Jason Peters explains decision to keep playing, join Bears

Jason Peters was home in Texas fishing on a creek when he got a call from Bears offensive line coach Juan Castillo.

“Uh oh,” Peters said. “I know what this is.”

And just like that, the 39-year-old offensive tackle was back in the NFL, hanging on for one more year in a career that has a pretty good shot to put him in Canton.

It was a strange sight on Monday at Halas Hall. Not only was the longtime Eagles great decked out in Bears gear, but he also sat down for a nearly 10-minute press conference in which he was asked about his return to the NFL, the injury that ended his 2020 season early and his reasoning for joining the Bears last week.

Late in his Eagles career, Peters spoke to reporters more and more infrequently and last season — the Year of Zoom — his perfectly sculpted beard didn’t appear once virtually. This offseason, Peters spoke publicly just a couple of times. In January, he told 6ABC he wanted to play one more season. In March, he joined NFL Network and talked about the Carson Wentz trade and future of Jalen Hurts.

Peters on Monday said he wasn’t monitoring the Bears’ situation at tackle but has been told he’ll be given the opportunity to compete for the left tackle job. Second-round pick Teven Jenkins has missed all of training camp.

Peters, who had been the Eagles’ longest-tenured player, said he told the Eagles’ front office his plan to play one more NFL season, but it was pretty obvious it wouldn’t be in Philadelphia.

So why hasn’t Peters retired yet?

“I just love the game,” he said. “When you stop loving the game, you’re going to let it go. Right now, I still love doing it. It’s fun to me. Going out on Sundays, my nephews and family watch me. So it’s just still fun to me. I like the camaraderie with the guys and stuff, the locker room. You don’t get that nowhere else but here.”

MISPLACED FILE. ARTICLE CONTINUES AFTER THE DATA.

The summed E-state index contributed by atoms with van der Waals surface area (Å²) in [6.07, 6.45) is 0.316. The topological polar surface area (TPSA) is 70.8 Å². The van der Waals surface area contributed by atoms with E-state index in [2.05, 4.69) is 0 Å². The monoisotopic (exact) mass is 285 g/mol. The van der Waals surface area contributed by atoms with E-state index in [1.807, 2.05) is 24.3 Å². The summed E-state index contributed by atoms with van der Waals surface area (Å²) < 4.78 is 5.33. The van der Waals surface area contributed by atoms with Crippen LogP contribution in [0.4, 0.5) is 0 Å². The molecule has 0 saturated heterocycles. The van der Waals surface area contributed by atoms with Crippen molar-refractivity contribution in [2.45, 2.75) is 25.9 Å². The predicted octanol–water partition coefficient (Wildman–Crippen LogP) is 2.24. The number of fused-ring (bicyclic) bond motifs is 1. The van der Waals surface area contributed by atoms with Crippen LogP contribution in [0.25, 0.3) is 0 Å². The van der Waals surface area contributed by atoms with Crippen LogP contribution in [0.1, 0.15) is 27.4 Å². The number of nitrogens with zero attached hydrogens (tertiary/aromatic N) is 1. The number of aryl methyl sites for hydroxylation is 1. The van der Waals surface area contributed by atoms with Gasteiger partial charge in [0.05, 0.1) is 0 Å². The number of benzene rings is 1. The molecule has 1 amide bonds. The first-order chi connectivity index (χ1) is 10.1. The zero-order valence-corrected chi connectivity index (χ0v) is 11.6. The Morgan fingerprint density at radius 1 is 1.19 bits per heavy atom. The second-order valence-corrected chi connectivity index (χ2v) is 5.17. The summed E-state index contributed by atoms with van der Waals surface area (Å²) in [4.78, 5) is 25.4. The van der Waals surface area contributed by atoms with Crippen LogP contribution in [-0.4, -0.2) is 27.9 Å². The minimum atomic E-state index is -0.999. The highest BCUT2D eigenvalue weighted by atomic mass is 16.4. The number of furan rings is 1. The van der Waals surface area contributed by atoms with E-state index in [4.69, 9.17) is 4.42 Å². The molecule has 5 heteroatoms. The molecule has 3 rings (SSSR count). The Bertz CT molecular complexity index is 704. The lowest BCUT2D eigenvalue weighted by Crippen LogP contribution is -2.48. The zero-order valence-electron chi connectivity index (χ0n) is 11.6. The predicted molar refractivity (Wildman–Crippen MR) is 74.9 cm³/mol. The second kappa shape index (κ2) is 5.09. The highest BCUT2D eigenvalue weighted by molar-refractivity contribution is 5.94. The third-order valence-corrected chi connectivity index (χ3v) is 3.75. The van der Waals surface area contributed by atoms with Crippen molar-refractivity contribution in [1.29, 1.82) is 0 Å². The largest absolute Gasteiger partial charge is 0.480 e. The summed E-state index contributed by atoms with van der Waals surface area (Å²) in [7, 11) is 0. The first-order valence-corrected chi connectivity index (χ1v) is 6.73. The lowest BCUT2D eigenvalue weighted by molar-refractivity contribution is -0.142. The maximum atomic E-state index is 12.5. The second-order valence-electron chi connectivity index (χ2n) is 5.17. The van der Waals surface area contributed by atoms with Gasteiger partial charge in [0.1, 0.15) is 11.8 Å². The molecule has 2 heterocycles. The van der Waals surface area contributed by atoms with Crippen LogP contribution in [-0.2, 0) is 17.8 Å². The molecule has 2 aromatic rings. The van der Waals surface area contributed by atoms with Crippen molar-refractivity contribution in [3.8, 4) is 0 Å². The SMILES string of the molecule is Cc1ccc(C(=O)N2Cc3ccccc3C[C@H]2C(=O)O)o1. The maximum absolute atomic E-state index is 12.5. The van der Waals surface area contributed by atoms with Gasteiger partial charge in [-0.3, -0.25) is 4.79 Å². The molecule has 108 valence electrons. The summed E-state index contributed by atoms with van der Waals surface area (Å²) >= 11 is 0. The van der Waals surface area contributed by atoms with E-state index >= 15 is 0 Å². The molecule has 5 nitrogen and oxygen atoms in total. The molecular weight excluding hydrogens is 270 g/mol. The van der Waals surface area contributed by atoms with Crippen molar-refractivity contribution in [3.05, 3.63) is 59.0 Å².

In Chicago, Peters thinks he has a good situation, especially because of his familiarity with Castillo and head coach Matt Nagy from their time together in Philadelphia.

And despite the Bears’ 8-8 finish last season, he thinks his new team has a chance to win.

“I really don’t have nothing to prove,” Peters said. “I just want to get another ring. I was talking to Juan yesterday, the Pro Bowl stuff, I got plenty of those, All-Pros, all the accolades. The biggest one for me now is Super Bowl. I got one, I would like another one here with the Chicago Bears.”

The Eagles were prepared to move on from Peters after the 2019 season but then Brandon Brooks tore his Achilles in June and the Eagles concocted a plan to make Peters their right guard. That lasted until Andre Dillard tore his biceps at training camp and after a pay bump, Peters was back at left tackle again.

But Peters fractured and dislocated his big toe in Week 1 and even though he managed to play through it for a while, playing and starting eight total games, he eventually shut it down and got surgery after the Eagles were out of the playoff race.

It’s hard to imagine the nine-time Pro Bowler has a ton left in the tank, but Peters on Monday said he feels quick and strong. He challenged those at the press conference to watch him in practice or in a game and tell that he’s 39.

There’s a thought that Peters has tarnished his legacy by hanging on too long and maybe he has. But it’s his legacy and if he wants to keep playing, that’s his decision.

Still, it would be weird to think about Peters being on a roster and not being a starter. Peters hasn’t played in a game without starting it since 2005.

What if he doesn’t win the starting job?

“Yeah, I wouldn’t cry about it,” Peters said. “I done accomplished a lot of stuff. I’m here to help the young guys, mold them and if I don’t become the starter, I’m going to help mold them into great players and hand the baton off to them.”

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